Footprints of Providence


High on the cliff, outlined against a somber sky, the fortress of Glatz stood frowning down. At the foot of the precipice the river Neisse rushed in cataracts and rapids, foaming over jagged rocks, boiling its way to quiet pools far below. The Count of Montague stood at a window high on the forbidding wall of the fortress. With dark, intense eyes he watched the angry river as he had every day for months. For hours he stood there, his hands on the bars.

How long could a man bear the loneliness, he wondered. How long before his mind would snap? How long before he would lose track of time, even forget who he was? Not a human face had he seen; not a human voice had he heard. He dared not let his mind wander, must not think of home and loved ones. In that way lay madness.

He turned back into the bare little room and paced with restless feet. For the first time in months he went to the old oak table and picked up the only book in the room. Until then he had sworn he would never read it. Religion was not for him. He had no regrets for the life he had led or for the plotting that brought him here. His only regret was his failure.

Even the attempted murder of the king did not trouble his conscience. If only he had foreseen everything, if only he had not miscalculated, he would have had riches and honor instead of a lonely fortress and hopeless despair.

But anything was better than his emptiness, his loneliness. Perhaps even the despised Book, could stave off insanity a little longer. So for the first time in his life he held a Bible in his hands and opened its pages.

For days and for weeks he read. Slowly his bitter despair and skepticism changed to interest: Still he read. Strange new thoughts tormented him. New feelings haunted him. Yet he returned to the Book with a fascination he couldn't understand.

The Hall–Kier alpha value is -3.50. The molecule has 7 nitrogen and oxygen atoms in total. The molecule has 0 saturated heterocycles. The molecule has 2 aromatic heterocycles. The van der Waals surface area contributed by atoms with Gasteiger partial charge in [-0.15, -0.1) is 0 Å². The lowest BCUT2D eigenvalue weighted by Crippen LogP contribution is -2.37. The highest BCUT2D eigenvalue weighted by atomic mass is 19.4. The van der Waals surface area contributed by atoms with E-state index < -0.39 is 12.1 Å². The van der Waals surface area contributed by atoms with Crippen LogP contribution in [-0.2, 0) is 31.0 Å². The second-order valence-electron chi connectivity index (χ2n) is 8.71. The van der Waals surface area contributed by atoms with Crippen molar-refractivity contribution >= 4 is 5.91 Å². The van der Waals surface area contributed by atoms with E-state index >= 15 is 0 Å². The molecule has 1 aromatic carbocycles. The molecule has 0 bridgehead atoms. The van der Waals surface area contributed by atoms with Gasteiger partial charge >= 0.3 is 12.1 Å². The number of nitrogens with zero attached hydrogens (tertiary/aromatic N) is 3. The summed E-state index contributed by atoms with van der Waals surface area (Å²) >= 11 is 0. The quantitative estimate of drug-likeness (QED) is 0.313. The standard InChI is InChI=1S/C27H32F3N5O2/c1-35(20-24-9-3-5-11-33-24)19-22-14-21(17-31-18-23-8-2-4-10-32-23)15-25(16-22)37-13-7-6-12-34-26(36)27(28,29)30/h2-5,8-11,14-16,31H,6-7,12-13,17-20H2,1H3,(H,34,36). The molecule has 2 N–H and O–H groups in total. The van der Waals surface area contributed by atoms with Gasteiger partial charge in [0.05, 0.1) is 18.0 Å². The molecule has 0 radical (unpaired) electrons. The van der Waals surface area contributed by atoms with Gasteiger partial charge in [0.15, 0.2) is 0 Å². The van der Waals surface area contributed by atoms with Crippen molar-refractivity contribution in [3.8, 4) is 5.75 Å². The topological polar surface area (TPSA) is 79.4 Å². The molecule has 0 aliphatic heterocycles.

One dark night he found himself once more 'by the window. Outside a November gale howled round the fortress. The rain fell as if the Deluge had returned. The river, far below, was a raging torrent, its terrible roar joining the screaming of the winds.

The count paced with a fierce restlessness. After a time he lay on the narrow cot and tried to sleep, but the storm within was as terrible as that outside.' Finally, with a despairing cry, he threw himself to the floor and wept. For the first time he saw himself a sinner. He saw the ugliness, the treachery, the selfishness of his life. Now he wished he could live it over again. This time he would give himself to God.

Getting to his feet, he took the Bible in his hands. Opening it, his eye fell on this passage: "Call upon me in the day of trouble: I will deliver thee, and thou shalt glorify me."

He fell to his knees and cried to God. Tears of genuine repentance washed away the sorrow and despair. The Sun of righteousness had broken through the clouds of guilt. The storm might rage without, but peace had finally come to the prisoner of Glatz.

That night many miles away in his palace in Berlin, King Frederick William III was extremely ill. The court physician tiptoed in and out but could bring no relief to the tortured monarch. Servants hovered near. His wife, Louisa, sat by his bed trying to soothe away his pain. Nothing could avail. Helpless and exhausted, he turned his face to the wall and prayed, pleading for even an hour of sleep.

Shortly the king fell into peaceful slumber. When he awoke, he found his faithful wife still watching by his bed. "Louisa, my dear," he said, "God has been very merciful to me. He has given me the favor I asked of Him. Now I wish to do something to show my gratitude. Who in my kingdom has injured me the most?"
"The Count of Montague," his wife answered.

"You are right. Let him be pardoned."

So it was that before the day broke over Berlin a messenger left, bearing the forgiveness of the king to the prisoner of Glatz. The God who heard his cry and gave him freedom from his guilt and sin, extended to him also that which he did not ask pardon and release.